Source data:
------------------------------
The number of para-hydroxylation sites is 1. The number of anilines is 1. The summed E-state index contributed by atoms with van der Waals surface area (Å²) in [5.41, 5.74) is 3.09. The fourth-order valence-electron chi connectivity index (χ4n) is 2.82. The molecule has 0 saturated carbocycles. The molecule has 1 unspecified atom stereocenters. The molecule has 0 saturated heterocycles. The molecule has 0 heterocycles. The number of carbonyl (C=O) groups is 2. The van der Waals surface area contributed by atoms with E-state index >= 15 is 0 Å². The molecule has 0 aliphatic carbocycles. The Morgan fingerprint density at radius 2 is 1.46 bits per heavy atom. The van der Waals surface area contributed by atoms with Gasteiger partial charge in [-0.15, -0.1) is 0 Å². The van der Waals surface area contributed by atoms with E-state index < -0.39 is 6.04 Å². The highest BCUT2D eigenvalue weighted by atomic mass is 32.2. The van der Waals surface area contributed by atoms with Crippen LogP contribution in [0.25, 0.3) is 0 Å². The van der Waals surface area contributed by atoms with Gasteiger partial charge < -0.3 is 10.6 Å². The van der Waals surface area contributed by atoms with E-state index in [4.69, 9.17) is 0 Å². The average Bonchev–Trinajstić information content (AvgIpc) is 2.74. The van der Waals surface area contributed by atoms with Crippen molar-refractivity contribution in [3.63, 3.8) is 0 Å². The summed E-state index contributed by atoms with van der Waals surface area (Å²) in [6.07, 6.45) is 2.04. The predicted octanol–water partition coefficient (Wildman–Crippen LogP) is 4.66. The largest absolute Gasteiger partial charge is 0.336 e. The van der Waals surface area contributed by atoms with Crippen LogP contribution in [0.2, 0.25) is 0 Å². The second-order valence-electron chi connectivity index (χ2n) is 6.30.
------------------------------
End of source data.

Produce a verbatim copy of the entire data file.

The number of para-hydroxylation sites is 1. The number of anilines is 1. The summed E-state index contributed by atoms with van der Waals surface area (Å²) in [5.41, 5.74) is 3.09. The fourth-order valence-electron chi connectivity index (χ4n) is 2.82. The molecule has 0 saturated carbocycles. The molecule has 1 unspecified atom stereocenters. The molecule has 0 saturated heterocycles. The molecule has 0 heterocycles. The number of carbonyl (C=O) groups is 2. The van der Waals surface area contributed by atoms with E-state index >= 15 is 0 Å². The molecule has 0 aliphatic carbocycles. The Morgan fingerprint density at radius 2 is 1.46 bits per heavy atom. The van der Waals surface area contributed by atoms with Gasteiger partial charge in [-0.15, -0.1) is 0 Å². The van der Waals surface area contributed by atoms with E-state index < -0.39 is 6.04 Å². The highest BCUT2D eigenvalue weighted by atomic mass is 32.2. The van der Waals surface area contributed by atoms with Crippen LogP contribution in [0.25, 0.3) is 0 Å². The van der Waals surface area contributed by atoms with Gasteiger partial charge < -0.3 is 10.6 Å². The van der Waals surface area contributed by atoms with E-state index in [4.69, 9.17) is 0 Å². The average Bonchev–Trinajstić information content (AvgIpc) is 2.74. The van der Waals surface area contributed by atoms with Crippen molar-refractivity contribution in [3.63, 3.8) is 0 Å². The summed E-state index contributed by atoms with van der Waals surface area (Å²) in [6.07, 6.45) is 2.04. The predicted octanol–water partition coefficient (Wildman–Crippen LogP) is 4.66. The largest absolute Gasteiger partial charge is 0.336 e. The van der Waals surface area contributed by atoms with Crippen LogP contribution in [0.2, 0.25) is 0 Å². The second-order valence-electron chi connectivity index (χ2n) is 6.30.